Since the international launch of Established & Sons in 2005 the company's swift and successful growth has been recognised worldwide. A tireless program of events and exhibitions has seen three major shows during the Milan Salone del Mobile plus launches in London, Tokyo, Paris and New York. (...)
The Established & Sons collection is currently divided into three parts; our substantial and growing Collection of production furniture designs, 'Limited' a collection of extraordinary designs produced in limited editions using the finest manufacturing techniques and designed by the most significant contemporary creatives and 'Collaborations' a programme of work that puts individuals from the art, design, architecture and other creative disciplines together in the production of experimental and original designs.
A curved mirror is a mirror with a curved reflective surface, which may be either convex (bulging outward) or concave (bulging inward). Most curved mirrors have surfaces that are shaped like part of a sphere, but other shapes are sometimes used in optical devices. The most common non-spherical type are parabolic reflectors, found in optical devices such as reflecting telescopes that need to image distant objects, since spherical mirror systems suffer from spherical aberration.
A convex mirror, fish eye mirror or diverging mirror, is a curved mirror in which the reflective surface bulges toward the light source. Convex mirrors reflect light outwards, therefore they are not used to focus light. Such mirrors always form a virtual image, since the focus F and the centre of curvature 2F are both imaginary points "inside" the mirror, which cannot be reached. Therefore images formed by these mirrors cannot be taken on screen. (As they are inside the mirror) A collimated (parallel) beam of light diverges (spreads out) after reflection from a convex mirror, since the normal to the surface differs with each spot on the mirror.
Convex parking mirror
- Relief from parking accidents in the garage.
- Confidence to back out without hazard.
- Mount inside or outside of the garage right on the wall.
"In 1982 the Rediffusion company of Crawley, UK, introduced the Wide-angle Infinity Display Equipment (WIDE) that used a curved mirror of large horizontal extent to allow distant-focus (collimated) viewing by side-by-side pilots in a seamless display. WIDE-type displays are now universal in the highest levels of Full Flight Simulators for aircraft where two pilots are seated side-by-side."
The collaminated principle is used in Full Flight Simulators (FFS), that have specially designed systems for displaying imagery of the Outside World (OTW) to the pilots in the replica aircraft cabin. In aircraft where two pilots are seated side by side, if the OTW imagery were projected in front of the pilots on a screen, one pilot would see the correct view but the other would see a distorted view where some objects in the scene would be at incorrect angles. To avoid this, collimated optics are used in the simulator visual display system so that the OTW scene is seen by both pilots at a distant focus rather than at the focal length of a projection screen.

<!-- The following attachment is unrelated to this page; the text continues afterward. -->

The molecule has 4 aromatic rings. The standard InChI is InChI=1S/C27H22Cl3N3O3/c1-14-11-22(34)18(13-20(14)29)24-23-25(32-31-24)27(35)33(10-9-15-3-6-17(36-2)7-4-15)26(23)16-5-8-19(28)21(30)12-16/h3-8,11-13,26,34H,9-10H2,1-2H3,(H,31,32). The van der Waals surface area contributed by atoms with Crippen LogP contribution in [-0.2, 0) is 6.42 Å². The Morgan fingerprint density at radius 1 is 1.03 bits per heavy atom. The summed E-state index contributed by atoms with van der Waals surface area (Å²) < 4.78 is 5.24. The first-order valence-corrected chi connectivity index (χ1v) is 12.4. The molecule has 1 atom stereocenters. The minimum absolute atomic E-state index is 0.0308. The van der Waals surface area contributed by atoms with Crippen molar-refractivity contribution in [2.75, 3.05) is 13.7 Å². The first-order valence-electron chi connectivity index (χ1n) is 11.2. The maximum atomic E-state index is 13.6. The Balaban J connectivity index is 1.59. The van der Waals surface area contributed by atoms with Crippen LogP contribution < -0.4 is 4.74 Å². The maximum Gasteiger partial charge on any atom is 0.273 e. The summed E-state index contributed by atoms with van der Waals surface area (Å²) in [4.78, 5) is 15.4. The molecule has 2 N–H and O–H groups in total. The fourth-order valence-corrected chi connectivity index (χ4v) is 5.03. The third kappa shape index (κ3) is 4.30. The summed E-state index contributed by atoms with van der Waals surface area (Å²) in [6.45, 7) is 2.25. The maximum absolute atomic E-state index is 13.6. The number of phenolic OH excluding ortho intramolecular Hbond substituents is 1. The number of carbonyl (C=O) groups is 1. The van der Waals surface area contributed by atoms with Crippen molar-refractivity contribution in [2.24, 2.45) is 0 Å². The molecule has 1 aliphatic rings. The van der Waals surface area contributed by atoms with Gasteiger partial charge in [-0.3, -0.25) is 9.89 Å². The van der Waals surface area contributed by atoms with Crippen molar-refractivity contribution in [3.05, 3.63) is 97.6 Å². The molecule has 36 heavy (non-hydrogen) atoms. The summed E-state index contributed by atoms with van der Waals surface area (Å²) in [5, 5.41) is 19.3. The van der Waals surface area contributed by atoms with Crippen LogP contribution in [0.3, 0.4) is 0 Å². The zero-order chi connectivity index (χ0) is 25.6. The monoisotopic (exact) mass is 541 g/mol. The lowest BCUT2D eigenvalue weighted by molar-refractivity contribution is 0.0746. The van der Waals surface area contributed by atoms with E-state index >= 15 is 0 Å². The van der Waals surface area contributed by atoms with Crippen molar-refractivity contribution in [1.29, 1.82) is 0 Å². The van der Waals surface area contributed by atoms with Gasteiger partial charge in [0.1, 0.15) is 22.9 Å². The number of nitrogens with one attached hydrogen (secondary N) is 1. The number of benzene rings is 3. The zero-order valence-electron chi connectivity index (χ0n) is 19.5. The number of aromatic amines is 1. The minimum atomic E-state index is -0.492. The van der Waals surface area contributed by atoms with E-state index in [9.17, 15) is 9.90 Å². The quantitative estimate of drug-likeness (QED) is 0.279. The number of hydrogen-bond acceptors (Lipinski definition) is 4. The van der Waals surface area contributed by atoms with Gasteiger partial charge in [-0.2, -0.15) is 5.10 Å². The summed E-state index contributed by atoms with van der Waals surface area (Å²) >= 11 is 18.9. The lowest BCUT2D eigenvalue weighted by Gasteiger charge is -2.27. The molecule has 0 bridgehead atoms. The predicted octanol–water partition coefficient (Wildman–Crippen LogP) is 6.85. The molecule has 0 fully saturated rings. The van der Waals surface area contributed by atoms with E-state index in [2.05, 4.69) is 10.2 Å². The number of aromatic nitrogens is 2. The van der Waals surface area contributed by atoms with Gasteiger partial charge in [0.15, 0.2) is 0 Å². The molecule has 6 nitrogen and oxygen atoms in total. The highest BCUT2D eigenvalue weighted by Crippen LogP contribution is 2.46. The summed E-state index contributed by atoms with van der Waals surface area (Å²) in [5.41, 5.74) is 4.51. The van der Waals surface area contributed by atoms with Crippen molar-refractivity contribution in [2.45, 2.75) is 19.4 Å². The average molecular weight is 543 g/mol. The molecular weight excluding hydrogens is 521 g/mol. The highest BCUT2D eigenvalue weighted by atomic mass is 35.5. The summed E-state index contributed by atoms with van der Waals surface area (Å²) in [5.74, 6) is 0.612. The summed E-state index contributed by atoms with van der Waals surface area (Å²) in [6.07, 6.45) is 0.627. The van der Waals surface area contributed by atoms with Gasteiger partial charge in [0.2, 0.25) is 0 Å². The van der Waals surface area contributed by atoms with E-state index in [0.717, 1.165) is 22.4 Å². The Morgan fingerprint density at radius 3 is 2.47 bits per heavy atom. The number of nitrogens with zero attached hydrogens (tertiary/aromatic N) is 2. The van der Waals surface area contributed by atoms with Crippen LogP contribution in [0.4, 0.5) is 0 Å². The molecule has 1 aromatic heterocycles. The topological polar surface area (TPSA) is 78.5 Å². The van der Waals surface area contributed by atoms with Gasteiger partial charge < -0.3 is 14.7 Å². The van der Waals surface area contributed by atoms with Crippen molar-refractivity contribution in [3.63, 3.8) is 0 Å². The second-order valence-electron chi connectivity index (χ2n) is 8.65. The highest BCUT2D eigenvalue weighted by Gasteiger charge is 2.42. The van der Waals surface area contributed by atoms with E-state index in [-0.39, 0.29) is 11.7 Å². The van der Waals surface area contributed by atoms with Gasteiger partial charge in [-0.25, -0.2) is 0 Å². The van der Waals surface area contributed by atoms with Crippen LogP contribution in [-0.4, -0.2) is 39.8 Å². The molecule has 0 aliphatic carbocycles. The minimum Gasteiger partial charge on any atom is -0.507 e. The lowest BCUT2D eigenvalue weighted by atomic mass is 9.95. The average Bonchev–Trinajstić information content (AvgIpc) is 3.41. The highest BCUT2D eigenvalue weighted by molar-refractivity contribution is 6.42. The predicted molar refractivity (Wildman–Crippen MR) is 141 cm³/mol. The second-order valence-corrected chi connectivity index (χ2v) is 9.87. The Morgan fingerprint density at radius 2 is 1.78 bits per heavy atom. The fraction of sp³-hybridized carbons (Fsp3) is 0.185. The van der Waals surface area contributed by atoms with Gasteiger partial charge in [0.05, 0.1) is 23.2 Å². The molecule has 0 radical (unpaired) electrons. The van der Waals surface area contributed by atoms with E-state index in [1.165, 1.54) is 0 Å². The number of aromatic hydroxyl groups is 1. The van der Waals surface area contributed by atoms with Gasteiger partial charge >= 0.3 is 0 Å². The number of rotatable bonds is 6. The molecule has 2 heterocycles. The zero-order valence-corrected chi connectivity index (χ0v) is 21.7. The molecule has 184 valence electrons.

The rear-view mirror's earliest known use and mention is by Dorothy Levitt in her 1906 book The Woman and the Car which noted that women should "carry a little hand-mirror in a convenient place when driving" so they may "hold the mirror aloft from time to time in order to see behind while driving in traffic", thereby inventing the rear view mirror before it was introduced by manufacturers in 1914. The earliest known rear-view mirror mounted on a motor vehicle appeared in Ray Harroun's Marmon racecar at the inaugural Indianapolis 500 race in 1911. Although Harroun's is the first known use of such a mirror on a motor vehicle, Harroun himself claimed he got the idea from seeing a mirror used for the same purpose on a horse-drawn vehicle in 1904.
Marcel Duchamp (28 July 1887 – 2 October 1968; French pronunciation: [maʀsɛl dyˈʃɑ̃]) was a French/American artist whose work is most often associated with the Dadaist and Surrealist movements. Duchamp's output influenced the development of post-World War I Western art. He advised modern art collectors, such as Peggy Guggenheim and other prominent figures, thereby helping to shape the tastes of Western art during this period.
A playful man, Duchamp challenged conventional thought about artistic processes and art marketing, not so much by writing, but through subversive actions such as dubbing a urinal "art" and naming it Fountain. He produced relatively few artworks, while moving quickly through the avant-garde circles of his time.